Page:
Pinned between a scaffold and the flare line he was told to demolish, a Port Neches man had no choice but to swallow his circumstance and the hazardous chemicals that sprayed from the ruptured line.
Christopher Burnette is suing the Afton Chemical Additives Corp. and Huntsman Petrochemical Corp. for giving him a green light to demolish the supposed empty line when in fact it was still chocked full of lingering chemicals.
According to Burnette's petition, filed with the Jefferson County District Court on May 4, he and other employees were engaged in purging lines inside of the two Port Arthur plants back in December of 2005.
The suit says the defendants told him that there was no product in the line, when other employees were saying there were still some traces of chemicals. "Defendants negligently represented that there was no product in the lineÃ¯Â¿Â½plaintiff relied upon that misrepresentation."
Burnette climbed up on a scaffold and whacked the line with a wrench, the suit said. Chemicals followed the blow and Burnette, trapped between the scaffold and line, had no choice but to stand and be sprayed.
The suit also says the defendants had no safety showers on their premises. "He then went to Defendants operation shack where he was told by their operators not to worry and go home and take a shower. The operators further told plaintiff that they used to put the product 'on their sandwiches.'"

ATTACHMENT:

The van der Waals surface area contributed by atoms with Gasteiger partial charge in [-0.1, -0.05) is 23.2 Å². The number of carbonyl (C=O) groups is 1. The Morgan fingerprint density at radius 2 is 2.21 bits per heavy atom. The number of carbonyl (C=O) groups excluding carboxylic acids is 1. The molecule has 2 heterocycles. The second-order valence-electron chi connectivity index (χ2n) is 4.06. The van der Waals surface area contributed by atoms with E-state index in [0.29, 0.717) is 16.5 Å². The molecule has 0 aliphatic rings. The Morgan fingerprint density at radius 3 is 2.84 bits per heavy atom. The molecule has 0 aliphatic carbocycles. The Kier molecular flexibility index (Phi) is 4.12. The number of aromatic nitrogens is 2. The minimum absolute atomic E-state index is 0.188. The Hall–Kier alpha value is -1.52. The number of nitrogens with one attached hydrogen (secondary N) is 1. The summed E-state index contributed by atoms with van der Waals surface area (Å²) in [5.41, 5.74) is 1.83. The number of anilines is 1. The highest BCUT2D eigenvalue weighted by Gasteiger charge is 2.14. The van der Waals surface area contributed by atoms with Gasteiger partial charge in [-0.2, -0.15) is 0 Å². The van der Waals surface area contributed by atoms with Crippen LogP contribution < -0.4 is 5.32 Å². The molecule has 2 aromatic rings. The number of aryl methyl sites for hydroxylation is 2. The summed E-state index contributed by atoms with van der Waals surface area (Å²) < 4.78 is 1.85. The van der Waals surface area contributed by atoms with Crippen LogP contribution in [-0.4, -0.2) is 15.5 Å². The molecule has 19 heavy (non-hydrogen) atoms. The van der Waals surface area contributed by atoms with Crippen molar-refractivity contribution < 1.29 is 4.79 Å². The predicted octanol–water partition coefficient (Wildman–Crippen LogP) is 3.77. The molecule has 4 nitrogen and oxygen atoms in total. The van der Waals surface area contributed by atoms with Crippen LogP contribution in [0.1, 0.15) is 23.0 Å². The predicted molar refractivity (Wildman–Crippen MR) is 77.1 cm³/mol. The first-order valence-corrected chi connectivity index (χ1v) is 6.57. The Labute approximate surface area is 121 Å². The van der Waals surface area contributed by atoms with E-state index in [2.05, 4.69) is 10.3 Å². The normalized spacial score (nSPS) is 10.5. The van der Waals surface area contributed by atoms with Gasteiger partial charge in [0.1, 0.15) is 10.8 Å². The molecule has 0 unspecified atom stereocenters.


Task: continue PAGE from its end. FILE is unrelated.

When he got home, Burnette's skin began to itch, turn red and blister, the suit said. As a result to the exposure, the plaintiff claims he has been suffering continuous health problems.
He is suing for physical pain and suffering in the past and future, mental anguish in the past and future, lost wages, loss of earning capacity, physical impairment in the past and future, and past and future medical expenses.
Burnette demands a trial by jury, and is represented by Steven C. Barkley, Attorney at Law.
Judge Donald Floyd, 172nd Judicial District, will preside over the case.
Case No. E179-245